“The biggest thing I’ve learned is to let it be what it wants,” Johnson added. “It generally is more of a lighter red expression and shouldn’t be over-oaked and made in a style more like pinot noir than cabernet. The Marquette’s tannin structure along with high acidity makes the Marquette one of the best candidates for a drier red from Wisconsin.”
Parallel 44 also has been successful in producing a Marquette rosé. “Everyone’s always looking for that big, bold red but they realized sometimes in some seasons it’s better expressed as a rosé,” Johnson said.
Up the road a bit, the Marquette has found a home at the region’s oldest winery, von Stiehl Winery in Algoma, where Paul J. Koehler is the assistant winemaker. The winery has a large production facility across the street from its stone tasting house and retail center.
“Marquette has been a significant player,” Koehler said. “We have produced an estate-grown red from it in years with an extended growing season. Being within a mile of Lake Michigan, we tend to be a little cooler than the interior of Wisconsin. However, we have used it to produce a port-style red for which we received a double gold at the state fair’s professional competition. We also produce a Marquette rosé that has done really well in competition in California and in other competitions.”
Both the rosé and port-style are also sold at its Green Bay retail outlet, Captain’s Walk Winery in downtown Green Bay. Assistant Winery Manager Donna McVey said both varieties are among their top sellers.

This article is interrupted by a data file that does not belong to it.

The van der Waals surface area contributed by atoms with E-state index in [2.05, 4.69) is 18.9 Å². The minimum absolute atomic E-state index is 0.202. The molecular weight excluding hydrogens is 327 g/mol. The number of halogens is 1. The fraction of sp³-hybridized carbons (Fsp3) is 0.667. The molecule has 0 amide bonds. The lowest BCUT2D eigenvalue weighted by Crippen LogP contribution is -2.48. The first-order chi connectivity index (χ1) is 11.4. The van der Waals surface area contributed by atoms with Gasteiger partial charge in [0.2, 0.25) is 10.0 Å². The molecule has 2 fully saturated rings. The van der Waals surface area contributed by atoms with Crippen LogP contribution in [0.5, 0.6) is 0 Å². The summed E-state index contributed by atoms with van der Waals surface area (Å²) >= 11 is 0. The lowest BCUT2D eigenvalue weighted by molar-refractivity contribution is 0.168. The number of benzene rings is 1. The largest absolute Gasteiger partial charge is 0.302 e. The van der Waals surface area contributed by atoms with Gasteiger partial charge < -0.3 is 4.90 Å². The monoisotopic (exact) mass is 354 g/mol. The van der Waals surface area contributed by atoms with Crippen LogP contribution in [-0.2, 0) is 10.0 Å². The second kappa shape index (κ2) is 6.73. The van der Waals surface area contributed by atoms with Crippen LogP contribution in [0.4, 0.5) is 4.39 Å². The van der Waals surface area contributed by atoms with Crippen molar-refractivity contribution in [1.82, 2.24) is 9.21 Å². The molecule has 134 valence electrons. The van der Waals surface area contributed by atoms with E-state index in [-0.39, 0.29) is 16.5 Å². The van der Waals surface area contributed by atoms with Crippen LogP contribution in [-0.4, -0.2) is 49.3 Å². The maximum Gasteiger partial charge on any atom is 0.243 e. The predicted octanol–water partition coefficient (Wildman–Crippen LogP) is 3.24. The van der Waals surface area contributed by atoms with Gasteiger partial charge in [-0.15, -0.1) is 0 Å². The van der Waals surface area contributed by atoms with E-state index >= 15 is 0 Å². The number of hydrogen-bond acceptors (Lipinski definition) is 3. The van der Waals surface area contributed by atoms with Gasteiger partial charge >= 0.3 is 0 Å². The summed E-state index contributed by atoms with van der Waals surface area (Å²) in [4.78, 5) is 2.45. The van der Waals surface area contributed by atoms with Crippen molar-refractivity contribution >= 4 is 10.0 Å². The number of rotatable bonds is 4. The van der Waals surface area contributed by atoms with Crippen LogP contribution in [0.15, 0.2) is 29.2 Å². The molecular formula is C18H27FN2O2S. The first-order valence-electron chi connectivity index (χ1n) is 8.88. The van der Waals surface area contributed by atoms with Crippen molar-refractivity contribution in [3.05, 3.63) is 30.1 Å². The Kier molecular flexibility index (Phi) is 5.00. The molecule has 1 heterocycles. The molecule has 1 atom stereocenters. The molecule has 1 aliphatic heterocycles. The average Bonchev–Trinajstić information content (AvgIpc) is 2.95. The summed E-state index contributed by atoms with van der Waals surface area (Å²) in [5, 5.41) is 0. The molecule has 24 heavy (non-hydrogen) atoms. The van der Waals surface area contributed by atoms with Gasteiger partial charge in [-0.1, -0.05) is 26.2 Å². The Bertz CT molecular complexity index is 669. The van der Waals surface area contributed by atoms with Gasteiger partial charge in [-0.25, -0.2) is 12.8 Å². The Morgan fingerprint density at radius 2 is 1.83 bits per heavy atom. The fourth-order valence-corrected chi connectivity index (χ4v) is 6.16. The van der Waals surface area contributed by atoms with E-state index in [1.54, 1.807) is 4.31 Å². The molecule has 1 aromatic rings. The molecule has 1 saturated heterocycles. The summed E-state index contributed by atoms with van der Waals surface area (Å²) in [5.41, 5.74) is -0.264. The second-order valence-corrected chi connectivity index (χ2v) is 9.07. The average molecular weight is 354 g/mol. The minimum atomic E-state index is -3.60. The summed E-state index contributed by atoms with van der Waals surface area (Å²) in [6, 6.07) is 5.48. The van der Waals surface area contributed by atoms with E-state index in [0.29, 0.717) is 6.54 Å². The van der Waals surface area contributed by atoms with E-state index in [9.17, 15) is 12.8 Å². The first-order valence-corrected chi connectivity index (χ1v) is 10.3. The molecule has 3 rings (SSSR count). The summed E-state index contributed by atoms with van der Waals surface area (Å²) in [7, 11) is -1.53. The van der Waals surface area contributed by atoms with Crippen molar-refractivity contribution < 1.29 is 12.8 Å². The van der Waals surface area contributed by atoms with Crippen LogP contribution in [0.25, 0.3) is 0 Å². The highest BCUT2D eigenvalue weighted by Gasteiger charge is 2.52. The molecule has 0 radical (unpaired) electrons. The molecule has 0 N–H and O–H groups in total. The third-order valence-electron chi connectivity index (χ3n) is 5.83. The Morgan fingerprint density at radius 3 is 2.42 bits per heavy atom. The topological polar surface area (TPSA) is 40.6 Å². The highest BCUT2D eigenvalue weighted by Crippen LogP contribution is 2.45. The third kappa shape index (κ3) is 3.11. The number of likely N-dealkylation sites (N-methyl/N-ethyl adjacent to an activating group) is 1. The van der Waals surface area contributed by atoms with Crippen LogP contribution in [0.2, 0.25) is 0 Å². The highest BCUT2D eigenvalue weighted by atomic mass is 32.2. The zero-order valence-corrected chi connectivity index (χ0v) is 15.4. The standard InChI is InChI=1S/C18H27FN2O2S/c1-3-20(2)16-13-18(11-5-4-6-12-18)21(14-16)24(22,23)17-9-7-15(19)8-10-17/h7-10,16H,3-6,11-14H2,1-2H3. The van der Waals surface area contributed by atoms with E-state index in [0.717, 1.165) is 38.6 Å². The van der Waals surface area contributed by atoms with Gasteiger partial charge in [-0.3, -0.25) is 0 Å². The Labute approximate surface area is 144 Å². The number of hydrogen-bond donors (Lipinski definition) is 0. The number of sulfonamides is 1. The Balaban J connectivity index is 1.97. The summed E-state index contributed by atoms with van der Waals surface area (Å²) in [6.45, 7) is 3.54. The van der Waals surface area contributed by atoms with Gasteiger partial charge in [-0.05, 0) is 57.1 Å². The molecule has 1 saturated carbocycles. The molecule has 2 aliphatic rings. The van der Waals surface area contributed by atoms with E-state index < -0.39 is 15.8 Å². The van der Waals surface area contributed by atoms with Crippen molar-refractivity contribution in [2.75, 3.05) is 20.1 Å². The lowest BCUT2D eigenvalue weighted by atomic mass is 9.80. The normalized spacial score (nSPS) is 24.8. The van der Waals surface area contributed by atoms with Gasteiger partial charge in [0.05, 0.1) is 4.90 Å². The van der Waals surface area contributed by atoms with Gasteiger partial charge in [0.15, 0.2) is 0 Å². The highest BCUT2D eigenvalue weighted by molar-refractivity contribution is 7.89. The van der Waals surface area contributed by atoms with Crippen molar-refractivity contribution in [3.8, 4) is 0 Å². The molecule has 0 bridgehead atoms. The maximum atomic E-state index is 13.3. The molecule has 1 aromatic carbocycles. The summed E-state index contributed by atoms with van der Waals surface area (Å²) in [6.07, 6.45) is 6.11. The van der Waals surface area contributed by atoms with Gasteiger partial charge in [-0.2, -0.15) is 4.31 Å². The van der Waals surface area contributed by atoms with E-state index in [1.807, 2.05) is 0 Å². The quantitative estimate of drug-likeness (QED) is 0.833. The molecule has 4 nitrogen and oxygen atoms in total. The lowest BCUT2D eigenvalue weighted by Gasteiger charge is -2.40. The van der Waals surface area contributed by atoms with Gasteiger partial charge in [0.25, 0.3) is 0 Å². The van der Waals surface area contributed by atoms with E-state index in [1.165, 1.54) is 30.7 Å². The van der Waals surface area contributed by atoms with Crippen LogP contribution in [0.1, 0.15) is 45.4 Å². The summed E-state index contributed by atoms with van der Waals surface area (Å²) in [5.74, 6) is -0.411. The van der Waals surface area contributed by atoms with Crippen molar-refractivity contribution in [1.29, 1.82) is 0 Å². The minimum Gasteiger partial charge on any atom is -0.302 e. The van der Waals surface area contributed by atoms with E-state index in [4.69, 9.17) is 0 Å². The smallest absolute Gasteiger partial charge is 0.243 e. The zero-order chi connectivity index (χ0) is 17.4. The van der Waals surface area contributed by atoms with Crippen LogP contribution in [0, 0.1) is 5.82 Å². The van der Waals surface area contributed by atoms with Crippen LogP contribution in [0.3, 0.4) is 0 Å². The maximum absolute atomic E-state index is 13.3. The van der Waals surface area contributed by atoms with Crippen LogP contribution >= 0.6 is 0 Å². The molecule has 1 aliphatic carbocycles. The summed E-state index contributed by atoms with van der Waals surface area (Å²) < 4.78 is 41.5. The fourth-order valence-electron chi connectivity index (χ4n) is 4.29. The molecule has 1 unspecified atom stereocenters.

“For me, Marquette grows well in this climate, and that’s why it is an estate wine for us,” she said. “Our rosé is sweeter than some that I have had,” she said. “Our Captain’s Mistress is a port style that has some barrel aging with it as well. There’s something unique about the Marquette grape that I can recognize the grape when I taste it.”
At the Harbor Ridge Winery near Egg Harbor, the Marquette has been a benefit in a number of ways. “It’s exciting to be able to produce fine wines with our very own grapes grown right on the property,” staff member Mary Collins said. “It connects us more closely with the whole process of winemaking, from the vine to the bottle.” The winery offers three varieties that have been popular sellers: “Crimes Against Vines,” a semi-sweet red; “Cracklin Rosé, a dry sparking rosé; and “Harbor,” a port-style dessert wine.
Further up the Peninsula in Fish Creek is Lautenbach’s Orchard Country Winery that shows off the versatility of the Marquette grape. The family-owned winery has it Death’s Door Red that is crafted from estate-grown Marquette grapes. One of the Door Peninsula’s most established wineries, Orchard Country has fortified this port-style red, producing a sweet and rich variety it promotes as a “perfect after dinner sipping wine.” Orchard Country introduced a blend of Marquette with Cabernet Sauvignon this summer to produce a drier red that the Lautenbachs describe as having plenty of character, “just like our classic red tractor.”
The Marquette is not only a superior grape for red wine, but it makes a gourmet-grade grape jelly. Jason Tlachac of Vita Della Terra in Forestville makes wine from his Marquette grapes, then turns them into the perfect topping for buttered toast.
“When it came on to the market, it was hard to get,” he said. “We started out with tissue grafts from the University of Minnesota, then got them going. The Marquette has phenomenal flavor and is one of our top sellers as a wine jelly. The Marquette kisses you back. It gives you that gentle flavor that says I’m always going to stay the same.”
It’s interesting to imagine what Fr. Marquette would think if he knew that nearly 400 years after he and Joliet made their way through the wilderness now known as Wisconsin, some of the rolling hills and former woodlands would be home to a fine grape and wine bearing his namesake. So, raise a glass of fine Wisconsin Marquette wine – Salute!
*This story comes to us from Edible Door.